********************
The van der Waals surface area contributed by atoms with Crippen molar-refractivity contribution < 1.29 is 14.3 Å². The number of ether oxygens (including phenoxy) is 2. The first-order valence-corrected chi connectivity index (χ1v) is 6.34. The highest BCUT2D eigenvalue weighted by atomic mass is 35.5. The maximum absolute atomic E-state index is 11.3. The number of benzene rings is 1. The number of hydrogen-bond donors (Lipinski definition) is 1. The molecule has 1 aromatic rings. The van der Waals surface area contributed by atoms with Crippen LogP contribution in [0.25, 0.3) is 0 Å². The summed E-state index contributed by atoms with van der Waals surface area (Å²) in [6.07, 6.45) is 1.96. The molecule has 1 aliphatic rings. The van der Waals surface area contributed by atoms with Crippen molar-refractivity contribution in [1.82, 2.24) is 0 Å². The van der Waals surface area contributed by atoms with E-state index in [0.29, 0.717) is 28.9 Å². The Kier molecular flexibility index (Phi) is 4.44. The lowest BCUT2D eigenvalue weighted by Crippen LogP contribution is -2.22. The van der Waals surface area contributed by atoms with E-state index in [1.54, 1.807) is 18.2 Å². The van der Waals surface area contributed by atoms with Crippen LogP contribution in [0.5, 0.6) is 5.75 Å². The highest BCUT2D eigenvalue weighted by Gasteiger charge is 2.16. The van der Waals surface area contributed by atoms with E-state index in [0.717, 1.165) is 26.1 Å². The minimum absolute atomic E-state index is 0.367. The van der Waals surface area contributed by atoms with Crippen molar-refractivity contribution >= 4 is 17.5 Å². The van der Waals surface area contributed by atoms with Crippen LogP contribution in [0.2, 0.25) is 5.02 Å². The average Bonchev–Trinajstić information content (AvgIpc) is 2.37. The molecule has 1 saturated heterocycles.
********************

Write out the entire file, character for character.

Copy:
The van der Waals surface area contributed by atoms with Crippen molar-refractivity contribution < 1.29 is 14.3 Å². The number of ether oxygens (including phenoxy) is 2. The first-order valence-corrected chi connectivity index (χ1v) is 6.34. The highest BCUT2D eigenvalue weighted by atomic mass is 35.5. The maximum absolute atomic E-state index is 11.3. The number of benzene rings is 1. The number of hydrogen-bond donors (Lipinski definition) is 1. The molecule has 1 aromatic rings. The van der Waals surface area contributed by atoms with Crippen LogP contribution in [0.25, 0.3) is 0 Å². The summed E-state index contributed by atoms with van der Waals surface area (Å²) in [6.07, 6.45) is 1.96. The molecule has 1 aliphatic rings. The van der Waals surface area contributed by atoms with Crippen molar-refractivity contribution in [1.82, 2.24) is 0 Å². The van der Waals surface area contributed by atoms with E-state index in [0.29, 0.717) is 28.9 Å². The Kier molecular flexibility index (Phi) is 4.44. The lowest BCUT2D eigenvalue weighted by Crippen LogP contribution is -2.22. The van der Waals surface area contributed by atoms with E-state index in [1.54, 1.807) is 18.2 Å². The van der Waals surface area contributed by atoms with Crippen LogP contribution in [0.5, 0.6) is 5.75 Å². The highest BCUT2D eigenvalue weighted by Gasteiger charge is 2.16. The van der Waals surface area contributed by atoms with E-state index in [0.717, 1.165) is 26.1 Å². The minimum absolute atomic E-state index is 0.367. The van der Waals surface area contributed by atoms with Crippen molar-refractivity contribution >= 4 is 17.5 Å². The van der Waals surface area contributed by atoms with Crippen LogP contribution in [0.2, 0.25) is 5.02 Å². The average Bonchev–Trinajstić information content (AvgIpc) is 2.37. The molecule has 1 saturated heterocycles.